"The accident of where one is born is just that, an accident; any human being might have been born in any nation"
Martha Nussbaum, 'Patriotism and Cosmopolitanism' in For Love of Country (Beacon Press, 2002)

Friday, 29 August 2008

Seyla Benhabib Interview

I've just read an interesting interview with Seyla Benhabib on the subject of 'the Public Sphere, Deliberation, Journalism and Dignity' (thanks to Christopher Ro for the link). Amongst other things, Benhabib talks about how the growth of the blogosphere and online media in general is either helping or hindering democratic deliberation. She concludes that journalism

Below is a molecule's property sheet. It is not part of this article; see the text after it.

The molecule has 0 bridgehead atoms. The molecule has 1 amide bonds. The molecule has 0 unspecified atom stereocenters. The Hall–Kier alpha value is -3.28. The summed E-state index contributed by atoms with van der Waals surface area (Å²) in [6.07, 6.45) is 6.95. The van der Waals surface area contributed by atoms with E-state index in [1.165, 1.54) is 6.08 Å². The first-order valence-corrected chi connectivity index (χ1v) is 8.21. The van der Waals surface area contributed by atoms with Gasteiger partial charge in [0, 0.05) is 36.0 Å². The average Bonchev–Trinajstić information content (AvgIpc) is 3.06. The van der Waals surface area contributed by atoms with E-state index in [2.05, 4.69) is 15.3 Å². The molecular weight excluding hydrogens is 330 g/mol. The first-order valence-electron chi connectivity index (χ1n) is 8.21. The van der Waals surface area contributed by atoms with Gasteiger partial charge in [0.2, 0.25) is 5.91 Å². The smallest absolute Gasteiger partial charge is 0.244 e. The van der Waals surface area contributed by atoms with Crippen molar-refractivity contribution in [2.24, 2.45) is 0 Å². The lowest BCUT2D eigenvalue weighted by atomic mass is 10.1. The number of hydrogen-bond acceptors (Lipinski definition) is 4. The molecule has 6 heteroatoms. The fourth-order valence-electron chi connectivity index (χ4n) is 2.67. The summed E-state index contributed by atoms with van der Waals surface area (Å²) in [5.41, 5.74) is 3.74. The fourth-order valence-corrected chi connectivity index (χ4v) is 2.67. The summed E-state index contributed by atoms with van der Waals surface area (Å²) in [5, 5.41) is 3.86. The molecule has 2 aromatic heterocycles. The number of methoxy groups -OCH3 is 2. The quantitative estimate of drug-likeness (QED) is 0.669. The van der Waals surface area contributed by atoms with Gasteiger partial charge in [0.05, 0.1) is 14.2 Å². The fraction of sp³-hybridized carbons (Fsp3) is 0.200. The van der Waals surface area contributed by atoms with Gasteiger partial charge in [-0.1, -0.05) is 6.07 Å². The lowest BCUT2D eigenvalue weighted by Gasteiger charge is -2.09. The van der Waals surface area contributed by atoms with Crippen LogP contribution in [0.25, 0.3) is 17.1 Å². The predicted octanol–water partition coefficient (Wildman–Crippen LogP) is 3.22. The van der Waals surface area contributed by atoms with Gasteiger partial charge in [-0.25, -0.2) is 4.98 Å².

'is also about creating the enlarged mentality, by teaching us to see from the standpoint of others, even when we do not agree with them. We extend the boundaries of our sympathy by understanding the conditions of others who may be radically different than us. At its best journalism does this; it extends your vision of the world by making you see the world thought the eyes of the others. It informs you, as well as stretching your empathy across time and space. The best kind of journalism has this capacity of uniting the dignity of the generalised other with empathy for the concrete other.'
I wholeheartedly agree with this view of what journalism (and indeed philosophy) should be doing in a globalised world. I just wish I could express it quite so eloquently! 

Read the rest of the interview here.

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